Advanced

Physiological and behavioral responses to an acute phase response in zebra finches: immediate and short-term effects

Sköld Chiriac, Sandra LU ; Nord, Andreas LU ; Nilsson, Jan-Åke LU and Hasselquist, Dennis LU (2014) In Physiological and Biochemical Zoology 87(2). p.288-298
Abstract
Activation of the immune system to clear pathogens and mitigate infection is a costly process that might incur fitness costs. When vertebrates are exposed to pathogens, their first line of defense is the acute-phase response (APR), which consists of a suite of physiological and behavioral changes. The dynamics of the APR are relatively well investigated in mammals and domesticated birds but still rather unexplored in passerine birds. In this study, we injected male zebra finches (Taeniopygia guttata) with a bacterial endotoxin (lipopolysaccharide [LPS]) to assess the potential physiological, immunological, and behavioral responses during the time course of an APR and also to record any potential short-term effects by measuring the birds... (More)
Activation of the immune system to clear pathogens and mitigate infection is a costly process that might incur fitness costs. When vertebrates are exposed to pathogens, their first line of defense is the acute-phase response (APR), which consists of a suite of physiological and behavioral changes. The dynamics of the APR are relatively well investigated in mammals and domesticated birds but still rather unexplored in passerine birds. In this study, we injected male zebra finches (Taeniopygia guttata) with a bacterial endotoxin (lipopolysaccharide [LPS]) to assess the potential physiological, immunological, and behavioral responses during the time course of an APR and also to record any potential short-term effects by measuring the birds during the days after the expected APR. We found that LPS-injected zebra finches decreased activity and gained less body mass during the APR, compared to control individuals. In addition, LPS-injected birds increased their production of LPS-reactive antibodies and reduced their metabolic rate during the days after the expected APR. Our results show that zebra finches demonstrate sickness behaviors during an APR but also that physiological effects persist after the expected time course of an APR. These delayed effects might be either a natural part of the progression of an APR, which is probably true for the antibody response, or a short-term carryover effect, which is probably true for the metabolic response. (Less)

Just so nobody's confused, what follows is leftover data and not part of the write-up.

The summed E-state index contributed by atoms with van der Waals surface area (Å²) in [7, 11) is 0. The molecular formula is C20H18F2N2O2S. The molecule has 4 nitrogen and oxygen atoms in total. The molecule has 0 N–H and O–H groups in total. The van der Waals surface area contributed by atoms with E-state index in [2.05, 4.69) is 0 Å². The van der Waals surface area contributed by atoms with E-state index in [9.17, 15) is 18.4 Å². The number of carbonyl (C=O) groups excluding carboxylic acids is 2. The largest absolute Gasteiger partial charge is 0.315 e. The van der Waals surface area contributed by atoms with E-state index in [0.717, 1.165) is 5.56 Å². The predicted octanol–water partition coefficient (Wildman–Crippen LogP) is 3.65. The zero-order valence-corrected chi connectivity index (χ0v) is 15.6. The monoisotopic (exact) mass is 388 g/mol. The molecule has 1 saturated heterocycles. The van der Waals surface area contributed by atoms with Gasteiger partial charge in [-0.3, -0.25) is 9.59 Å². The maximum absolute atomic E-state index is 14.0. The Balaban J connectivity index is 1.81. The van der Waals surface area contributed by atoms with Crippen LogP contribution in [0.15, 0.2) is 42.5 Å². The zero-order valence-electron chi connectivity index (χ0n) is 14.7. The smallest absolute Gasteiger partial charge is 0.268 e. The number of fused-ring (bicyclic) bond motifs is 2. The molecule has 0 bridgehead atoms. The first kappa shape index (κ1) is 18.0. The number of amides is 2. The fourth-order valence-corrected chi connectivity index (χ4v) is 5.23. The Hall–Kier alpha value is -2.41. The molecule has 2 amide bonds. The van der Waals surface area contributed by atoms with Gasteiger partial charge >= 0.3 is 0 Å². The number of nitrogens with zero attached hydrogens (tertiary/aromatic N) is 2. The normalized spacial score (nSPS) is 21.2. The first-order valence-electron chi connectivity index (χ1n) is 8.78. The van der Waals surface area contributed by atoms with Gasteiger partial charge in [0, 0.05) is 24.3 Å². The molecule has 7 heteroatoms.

Please use this url to cite or link to this publication:
author
organization
publishing date
type
Contribution to journal
publication status
published
subject
in
Physiological and Biochemical Zoology
volume
87
issue
2
pages
288 - 298
publisher
University of Chicago Press
external identifiers
  • pmid:24642546
  • wos:000332923400010
  • scopus:84896460652
ISSN
1522-2152
DOI
10.1086/674789
project
Costs of the immune system and maternal effects
language
English
LU publication?
yes
id
0c738ba9-45cc-4222-89e6-1158f5f6d6ed (old id 4196068)
alternative location
http://www.jstor.org/stable/10.1086/674789
date added to LUP
2014-02-28 11:01:46
date last changed
2017-09-17 03:26:29
@article{0c738ba9-45cc-4222-89e6-1158f5f6d6ed,
  abstract     = {Activation of the immune system to clear pathogens and mitigate infection is a costly process that might incur fitness costs. When vertebrates are exposed to pathogens, their first line of defense is the acute-phase response (APR), which consists of a suite of physiological and behavioral changes. The dynamics of the APR are relatively well investigated in mammals and domesticated birds but still rather unexplored in passerine birds. In this study, we injected male zebra finches (Taeniopygia guttata) with a bacterial endotoxin (lipopolysaccharide [LPS]) to assess the potential physiological, immunological, and behavioral responses during the time course of an APR and also to record any potential short-term effects by measuring the birds during the days after the expected APR. We found that LPS-injected zebra finches decreased activity and gained less body mass during the APR, compared to control individuals. In addition, LPS-injected birds increased their production of LPS-reactive antibodies and reduced their metabolic rate during the days after the expected APR. Our results show that zebra finches demonstrate sickness behaviors during an APR but also that physiological effects persist after the expected time course of an APR. These delayed effects might be either a natural part of the progression of an APR, which is probably true for the antibody response, or a short-term carryover effect, which is probably true for the metabolic response.},
  author       = {Sköld Chiriac, Sandra and Nord, Andreas and Nilsson, Jan-Åke and Hasselquist, Dennis},
  issn         = {1522-2152},
  language     = {eng},
  number       = {2},
  pages        = {288--298},
  publisher    = {University of Chicago Press},
  series       = {Physiological and Biochemical Zoology},
  title        = {Physiological and behavioral responses to an acute phase response in zebra finches: immediate and short-term effects},
  url          = {http://dx.doi.org/10.1086/674789},
  volume       = {87},
  year         = {2014},
}